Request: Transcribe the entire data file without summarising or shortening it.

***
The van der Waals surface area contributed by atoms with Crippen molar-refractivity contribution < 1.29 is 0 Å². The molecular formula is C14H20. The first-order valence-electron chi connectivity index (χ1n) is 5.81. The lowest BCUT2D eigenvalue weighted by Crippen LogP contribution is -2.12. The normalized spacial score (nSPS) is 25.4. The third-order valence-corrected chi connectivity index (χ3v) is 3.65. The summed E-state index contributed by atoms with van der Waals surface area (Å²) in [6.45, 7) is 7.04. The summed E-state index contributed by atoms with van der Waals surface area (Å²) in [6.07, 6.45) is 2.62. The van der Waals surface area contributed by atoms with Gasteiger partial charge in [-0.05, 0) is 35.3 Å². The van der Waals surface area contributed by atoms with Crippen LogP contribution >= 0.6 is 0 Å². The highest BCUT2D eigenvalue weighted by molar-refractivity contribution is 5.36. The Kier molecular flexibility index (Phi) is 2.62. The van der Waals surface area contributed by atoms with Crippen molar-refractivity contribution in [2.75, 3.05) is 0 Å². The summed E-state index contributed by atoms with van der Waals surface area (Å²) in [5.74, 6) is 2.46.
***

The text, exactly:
The van der Waals surface area contributed by atoms with Crippen molar-refractivity contribution < 1.29 is 0 Å². The molecular formula is C14H20. The first-order valence-electron chi connectivity index (χ1n) is 5.81. The lowest BCUT2D eigenvalue weighted by Crippen LogP contribution is -2.12. The normalized spacial score (nSPS) is 25.4. The third-order valence-corrected chi connectivity index (χ3v) is 3.65. The summed E-state index contributed by atoms with van der Waals surface area (Å²) in [6.45, 7) is 7.04. The summed E-state index contributed by atoms with van der Waals surface area (Å²) in [6.07, 6.45) is 2.62. The van der Waals surface area contributed by atoms with Gasteiger partial charge in [-0.05, 0) is 35.3 Å². The van der Waals surface area contributed by atoms with Crippen LogP contribution >= 0.6 is 0 Å². The highest BCUT2D eigenvalue weighted by molar-refractivity contribution is 5.36. The Kier molecular flexibility index (Phi) is 2.62. The van der Waals surface area contributed by atoms with Crippen molar-refractivity contribution in [2.75, 3.05) is 0 Å². The summed E-state index contributed by atoms with van der Waals surface area (Å²) in [5.74, 6) is 2.46.